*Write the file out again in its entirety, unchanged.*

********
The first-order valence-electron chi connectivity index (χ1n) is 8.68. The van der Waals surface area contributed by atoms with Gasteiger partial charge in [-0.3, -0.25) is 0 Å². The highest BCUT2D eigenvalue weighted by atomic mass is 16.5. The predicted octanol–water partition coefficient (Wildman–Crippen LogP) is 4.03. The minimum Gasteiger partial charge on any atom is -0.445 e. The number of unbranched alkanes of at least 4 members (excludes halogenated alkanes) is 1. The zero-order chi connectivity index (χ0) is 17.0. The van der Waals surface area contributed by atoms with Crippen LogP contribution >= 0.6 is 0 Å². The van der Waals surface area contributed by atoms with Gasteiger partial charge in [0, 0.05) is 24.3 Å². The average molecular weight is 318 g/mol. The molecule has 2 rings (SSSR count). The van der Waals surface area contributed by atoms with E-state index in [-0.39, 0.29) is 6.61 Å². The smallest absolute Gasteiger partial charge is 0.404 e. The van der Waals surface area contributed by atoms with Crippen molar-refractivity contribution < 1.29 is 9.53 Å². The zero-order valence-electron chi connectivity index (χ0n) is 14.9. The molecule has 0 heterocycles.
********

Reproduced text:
The first-order valence-electron chi connectivity index (χ1n) is 8.68. The van der Waals surface area contributed by atoms with Gasteiger partial charge in [-0.3, -0.25) is 0 Å². The highest BCUT2D eigenvalue weighted by atomic mass is 16.5. The predicted octanol–water partition coefficient (Wildman–Crippen LogP) is 4.03. The minimum Gasteiger partial charge on any atom is -0.445 e. The number of unbranched alkanes of at least 4 members (excludes halogenated alkanes) is 1. The zero-order chi connectivity index (χ0) is 17.0. The van der Waals surface area contributed by atoms with Crippen LogP contribution >= 0.6 is 0 Å². The van der Waals surface area contributed by atoms with Gasteiger partial charge in [0, 0.05) is 24.3 Å². The average molecular weight is 318 g/mol. The molecule has 2 rings (SSSR count). The van der Waals surface area contributed by atoms with E-state index in [-0.39, 0.29) is 6.61 Å². The smallest absolute Gasteiger partial charge is 0.404 e. The van der Waals surface area contributed by atoms with Crippen molar-refractivity contribution < 1.29 is 9.53 Å². The zero-order valence-electron chi connectivity index (χ0n) is 14.9. The molecule has 0 heterocycles.